LEDs are equipped with unique designs to promote intense and even light distribution. Called optics, most cutting-edge LED units feature a primary and secondary component, depending on the light’s applications. Read on to understand how optics improve LED light performance.
Primary LED Optics
The first set of LED optics can be found on the diode. This primary component can be a compact dome, covering the chip and other internal components of the package. In LEDs, primary optics help improve intensity during use. However, most luminaries still need another set of optics to further increase the accurateness of the light beams.
It is also important to consider that LEDs provide directional illumination, usually at 180 degrees. By comparison, traditional lighting systems, such as incandescent lights, offer full, 360-degree illumination.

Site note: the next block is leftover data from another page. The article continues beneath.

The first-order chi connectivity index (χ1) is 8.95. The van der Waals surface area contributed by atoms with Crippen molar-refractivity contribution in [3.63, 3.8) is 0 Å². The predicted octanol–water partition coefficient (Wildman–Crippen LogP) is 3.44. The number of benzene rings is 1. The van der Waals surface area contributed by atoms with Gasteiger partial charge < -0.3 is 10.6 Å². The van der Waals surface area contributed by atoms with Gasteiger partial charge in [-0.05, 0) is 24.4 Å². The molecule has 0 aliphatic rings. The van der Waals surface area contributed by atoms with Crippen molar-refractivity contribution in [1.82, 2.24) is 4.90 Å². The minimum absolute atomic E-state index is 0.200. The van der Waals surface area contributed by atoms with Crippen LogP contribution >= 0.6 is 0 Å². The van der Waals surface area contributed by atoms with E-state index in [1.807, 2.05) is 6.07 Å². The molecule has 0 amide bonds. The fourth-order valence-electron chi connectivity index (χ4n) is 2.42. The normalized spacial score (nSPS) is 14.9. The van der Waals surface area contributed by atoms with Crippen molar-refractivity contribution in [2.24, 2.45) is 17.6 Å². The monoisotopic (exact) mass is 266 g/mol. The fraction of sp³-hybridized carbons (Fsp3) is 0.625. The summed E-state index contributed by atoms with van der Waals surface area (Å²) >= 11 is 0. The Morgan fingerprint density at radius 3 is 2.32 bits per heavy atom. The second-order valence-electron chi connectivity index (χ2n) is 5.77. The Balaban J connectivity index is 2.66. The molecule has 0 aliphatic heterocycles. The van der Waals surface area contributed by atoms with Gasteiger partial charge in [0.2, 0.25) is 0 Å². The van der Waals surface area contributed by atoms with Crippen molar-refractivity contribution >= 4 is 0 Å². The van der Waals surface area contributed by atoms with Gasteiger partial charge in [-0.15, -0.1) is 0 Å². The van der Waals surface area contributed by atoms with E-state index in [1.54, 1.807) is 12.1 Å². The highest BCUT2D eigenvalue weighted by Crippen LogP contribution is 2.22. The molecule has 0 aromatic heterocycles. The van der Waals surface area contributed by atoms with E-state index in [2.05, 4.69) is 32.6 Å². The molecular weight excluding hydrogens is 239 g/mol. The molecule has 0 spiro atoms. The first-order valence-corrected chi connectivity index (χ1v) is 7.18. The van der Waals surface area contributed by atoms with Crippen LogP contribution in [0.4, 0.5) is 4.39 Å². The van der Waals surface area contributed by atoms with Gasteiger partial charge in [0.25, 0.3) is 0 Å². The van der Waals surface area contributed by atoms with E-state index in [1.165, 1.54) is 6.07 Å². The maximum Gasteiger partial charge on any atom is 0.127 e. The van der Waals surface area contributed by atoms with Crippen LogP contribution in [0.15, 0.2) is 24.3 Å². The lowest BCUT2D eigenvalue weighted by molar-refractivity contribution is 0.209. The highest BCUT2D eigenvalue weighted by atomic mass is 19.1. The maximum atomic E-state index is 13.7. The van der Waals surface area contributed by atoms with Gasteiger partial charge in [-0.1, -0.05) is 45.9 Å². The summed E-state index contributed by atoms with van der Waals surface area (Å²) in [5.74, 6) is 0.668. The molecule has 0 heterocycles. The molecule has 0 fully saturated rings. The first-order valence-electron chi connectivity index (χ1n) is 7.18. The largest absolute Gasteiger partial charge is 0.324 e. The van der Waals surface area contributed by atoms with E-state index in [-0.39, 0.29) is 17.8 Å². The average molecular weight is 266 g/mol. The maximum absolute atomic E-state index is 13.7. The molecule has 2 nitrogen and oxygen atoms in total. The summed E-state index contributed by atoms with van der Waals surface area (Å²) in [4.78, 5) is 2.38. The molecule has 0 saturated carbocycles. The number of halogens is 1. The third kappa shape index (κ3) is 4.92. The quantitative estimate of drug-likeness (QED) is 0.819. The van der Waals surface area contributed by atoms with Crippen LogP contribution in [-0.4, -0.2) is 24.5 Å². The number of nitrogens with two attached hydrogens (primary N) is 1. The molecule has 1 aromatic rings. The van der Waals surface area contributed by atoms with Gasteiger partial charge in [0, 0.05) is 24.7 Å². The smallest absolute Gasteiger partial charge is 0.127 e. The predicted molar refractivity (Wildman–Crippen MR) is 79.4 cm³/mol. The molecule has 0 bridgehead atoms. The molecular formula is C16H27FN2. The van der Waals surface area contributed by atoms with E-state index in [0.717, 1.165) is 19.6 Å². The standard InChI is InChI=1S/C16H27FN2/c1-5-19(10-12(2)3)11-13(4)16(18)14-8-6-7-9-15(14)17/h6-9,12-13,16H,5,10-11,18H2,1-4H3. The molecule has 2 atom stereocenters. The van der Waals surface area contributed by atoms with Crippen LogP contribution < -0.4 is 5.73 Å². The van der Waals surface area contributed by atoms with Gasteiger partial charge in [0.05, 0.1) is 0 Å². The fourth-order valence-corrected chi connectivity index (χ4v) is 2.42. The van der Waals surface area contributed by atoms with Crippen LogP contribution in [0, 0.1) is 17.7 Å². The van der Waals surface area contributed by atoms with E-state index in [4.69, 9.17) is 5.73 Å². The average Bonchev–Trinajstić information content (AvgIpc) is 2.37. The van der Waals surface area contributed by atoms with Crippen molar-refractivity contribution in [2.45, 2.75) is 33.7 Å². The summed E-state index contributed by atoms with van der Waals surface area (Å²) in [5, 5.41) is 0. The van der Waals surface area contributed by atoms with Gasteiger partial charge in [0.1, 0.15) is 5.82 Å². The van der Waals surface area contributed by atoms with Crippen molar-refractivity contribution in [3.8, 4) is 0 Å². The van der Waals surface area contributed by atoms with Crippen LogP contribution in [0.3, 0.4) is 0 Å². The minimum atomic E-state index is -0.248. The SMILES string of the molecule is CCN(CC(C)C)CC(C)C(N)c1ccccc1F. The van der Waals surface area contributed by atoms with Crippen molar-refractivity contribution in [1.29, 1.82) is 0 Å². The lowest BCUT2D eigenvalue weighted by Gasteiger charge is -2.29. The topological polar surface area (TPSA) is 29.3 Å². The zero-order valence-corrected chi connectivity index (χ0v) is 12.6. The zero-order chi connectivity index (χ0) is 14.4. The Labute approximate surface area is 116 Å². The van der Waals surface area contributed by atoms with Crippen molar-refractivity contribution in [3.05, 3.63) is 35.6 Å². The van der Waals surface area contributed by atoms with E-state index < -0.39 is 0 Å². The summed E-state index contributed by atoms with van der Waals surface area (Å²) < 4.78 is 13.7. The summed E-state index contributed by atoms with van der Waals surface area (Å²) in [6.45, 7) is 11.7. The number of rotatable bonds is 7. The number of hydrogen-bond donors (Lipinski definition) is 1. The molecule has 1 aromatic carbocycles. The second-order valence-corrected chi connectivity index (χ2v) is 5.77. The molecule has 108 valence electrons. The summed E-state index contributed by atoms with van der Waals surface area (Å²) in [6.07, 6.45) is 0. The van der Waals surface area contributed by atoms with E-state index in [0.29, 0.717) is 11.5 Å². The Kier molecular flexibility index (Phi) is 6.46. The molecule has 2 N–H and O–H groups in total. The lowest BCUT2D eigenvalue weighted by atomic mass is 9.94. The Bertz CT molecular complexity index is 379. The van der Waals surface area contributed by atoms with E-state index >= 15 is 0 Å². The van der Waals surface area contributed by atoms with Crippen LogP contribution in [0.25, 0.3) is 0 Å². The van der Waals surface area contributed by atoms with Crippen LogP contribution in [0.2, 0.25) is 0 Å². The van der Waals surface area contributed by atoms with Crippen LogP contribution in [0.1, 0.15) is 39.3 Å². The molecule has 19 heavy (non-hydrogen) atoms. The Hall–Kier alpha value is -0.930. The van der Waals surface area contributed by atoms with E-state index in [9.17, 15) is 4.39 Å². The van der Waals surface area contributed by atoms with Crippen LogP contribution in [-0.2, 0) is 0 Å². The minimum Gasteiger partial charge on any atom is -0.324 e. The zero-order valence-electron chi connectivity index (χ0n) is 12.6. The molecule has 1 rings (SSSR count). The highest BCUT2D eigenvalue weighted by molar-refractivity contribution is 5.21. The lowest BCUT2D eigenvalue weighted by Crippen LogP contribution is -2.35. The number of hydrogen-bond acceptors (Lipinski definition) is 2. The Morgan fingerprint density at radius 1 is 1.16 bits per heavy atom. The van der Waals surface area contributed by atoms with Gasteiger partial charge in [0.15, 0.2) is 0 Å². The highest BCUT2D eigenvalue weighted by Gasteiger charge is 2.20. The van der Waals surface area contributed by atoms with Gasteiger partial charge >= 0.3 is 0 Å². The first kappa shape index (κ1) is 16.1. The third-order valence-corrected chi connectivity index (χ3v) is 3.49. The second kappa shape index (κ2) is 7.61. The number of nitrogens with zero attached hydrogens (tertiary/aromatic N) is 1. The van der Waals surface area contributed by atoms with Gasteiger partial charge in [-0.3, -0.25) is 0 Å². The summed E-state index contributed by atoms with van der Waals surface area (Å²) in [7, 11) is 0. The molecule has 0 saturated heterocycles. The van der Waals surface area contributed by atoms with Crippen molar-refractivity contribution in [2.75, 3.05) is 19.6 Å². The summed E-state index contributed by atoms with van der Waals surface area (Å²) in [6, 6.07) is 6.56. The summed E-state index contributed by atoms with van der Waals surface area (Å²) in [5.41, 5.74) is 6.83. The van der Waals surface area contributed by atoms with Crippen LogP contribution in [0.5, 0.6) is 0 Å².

Secondary LED Optics (Reflectors)
In LEDs, secondary optics are components that help improve light distribution. Such features can be found in the outer part of the primary optics (but still inside the light). An example of secondary optics is the use of reflectors.
Reflectors are shiny coatings or materials surrounding the diodes or chips. Both components should be as close as possible to each other, in order to ensure robust performance. To decrease the risks of electrical damage, an insulating component should be applied between the board or set of diodes and the reflective material.
While primary optics are usually more common in LEDs, secondary lighting optics are frequently present in a wide variety of lights and bulbs, including metal halide lamps.
Lastly, the lens component on LED units may address other aspects of illumination. In addition to providing protection for the fixture, the lens also controls illumination. For instance, a frosted lens can reduce light glare. This type of lens is ideal for small spaces, roadside construction and illumination in public locations.